In a separate article, Jess Bavin addresses the impact of the ruling on efforts around the country to convert former rail rights-of-way into public trails. Bavin quotes Justice Sonia Sotomayor, the lone dissenting member of the court, who makes the point of how expensive a decision this might represent: “The Court undermines the legality of thousands of former rights of way that the public now enjoys as means of transportation and recreation…And lawsuits challenging the conversion of former rails to recreational trails alone may well cost American taxpayers hundreds of millions of dollars.”
Animals bridges, which may also be known as ecoducts or wildlife crossings, are structures that allow animals to safely cross human-made barriers like highways. A wildlife crossing is the broadest term and can include: underpass tunnels, viaducts, overpasses and bridges, amphibian tunnels, fish ladders, culvets and green roofs. [Source]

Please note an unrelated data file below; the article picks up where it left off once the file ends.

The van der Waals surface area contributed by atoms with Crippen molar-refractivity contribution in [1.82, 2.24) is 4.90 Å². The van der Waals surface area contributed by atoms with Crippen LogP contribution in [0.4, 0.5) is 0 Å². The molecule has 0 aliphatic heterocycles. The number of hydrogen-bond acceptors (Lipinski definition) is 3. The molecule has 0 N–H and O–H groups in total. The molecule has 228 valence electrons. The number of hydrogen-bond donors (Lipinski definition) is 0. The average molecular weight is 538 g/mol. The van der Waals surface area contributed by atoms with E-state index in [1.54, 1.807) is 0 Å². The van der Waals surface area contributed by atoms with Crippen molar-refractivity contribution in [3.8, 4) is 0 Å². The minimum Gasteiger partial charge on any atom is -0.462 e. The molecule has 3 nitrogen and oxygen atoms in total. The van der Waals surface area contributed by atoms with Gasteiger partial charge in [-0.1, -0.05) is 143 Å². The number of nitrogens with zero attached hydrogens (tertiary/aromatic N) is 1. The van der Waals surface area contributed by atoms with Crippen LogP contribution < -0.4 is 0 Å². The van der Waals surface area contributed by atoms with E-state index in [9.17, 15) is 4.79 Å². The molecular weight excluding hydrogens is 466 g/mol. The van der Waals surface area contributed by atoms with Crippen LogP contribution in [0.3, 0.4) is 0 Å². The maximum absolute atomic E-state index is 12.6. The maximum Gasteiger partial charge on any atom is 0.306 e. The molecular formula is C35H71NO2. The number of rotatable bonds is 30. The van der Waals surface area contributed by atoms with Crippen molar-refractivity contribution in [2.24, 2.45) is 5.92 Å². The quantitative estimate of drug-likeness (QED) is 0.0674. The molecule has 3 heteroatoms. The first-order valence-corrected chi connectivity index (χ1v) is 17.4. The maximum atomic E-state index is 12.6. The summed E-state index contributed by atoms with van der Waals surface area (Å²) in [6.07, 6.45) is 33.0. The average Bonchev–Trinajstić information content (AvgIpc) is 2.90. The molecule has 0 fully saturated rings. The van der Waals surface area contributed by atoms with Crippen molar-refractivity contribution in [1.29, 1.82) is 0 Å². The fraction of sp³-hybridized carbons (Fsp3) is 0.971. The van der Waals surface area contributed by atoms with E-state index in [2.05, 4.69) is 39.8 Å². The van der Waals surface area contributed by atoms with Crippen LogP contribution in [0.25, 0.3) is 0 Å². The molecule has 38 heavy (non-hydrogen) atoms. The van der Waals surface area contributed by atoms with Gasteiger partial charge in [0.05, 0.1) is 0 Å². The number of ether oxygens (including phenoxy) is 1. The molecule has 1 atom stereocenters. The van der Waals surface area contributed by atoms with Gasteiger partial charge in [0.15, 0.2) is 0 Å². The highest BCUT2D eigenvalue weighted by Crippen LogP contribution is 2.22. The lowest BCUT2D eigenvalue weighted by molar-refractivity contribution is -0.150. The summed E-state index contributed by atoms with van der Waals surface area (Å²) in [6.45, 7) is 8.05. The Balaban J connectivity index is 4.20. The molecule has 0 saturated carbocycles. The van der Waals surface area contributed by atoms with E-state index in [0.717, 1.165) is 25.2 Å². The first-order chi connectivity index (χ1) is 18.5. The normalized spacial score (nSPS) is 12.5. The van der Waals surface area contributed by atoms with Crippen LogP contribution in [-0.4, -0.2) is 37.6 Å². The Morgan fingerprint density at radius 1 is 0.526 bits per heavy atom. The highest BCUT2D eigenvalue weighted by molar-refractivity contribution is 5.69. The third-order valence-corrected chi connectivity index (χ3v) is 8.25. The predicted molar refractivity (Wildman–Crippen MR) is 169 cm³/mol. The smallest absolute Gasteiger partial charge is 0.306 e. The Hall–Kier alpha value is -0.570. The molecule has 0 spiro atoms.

Wildlife crossings are a practice in habitat conservation, allowing connections or reconnections between habitats and combating habitat fragmentation. They also assist in avoiding collisions between vehicles and animals, which in addition to killing or injuring wildlife may cause injury to humans and property damage. It has been reported that vehicle-animals collisions costs the United States a staggering $8 Billion a year.
The first wildlife crossings were constructed in France during the 1950s. European countries including the Netherlands, Switzerland, Germany, and France have been using various crossing structures to reduce the conflict between wildlife and roads for several decades and use a variety of overpasses and underpasses to protect and reestablish wildlife such as: amphibians, badgers, ungulates, invertebrates, and other small mammals. [Source: Wikipedia]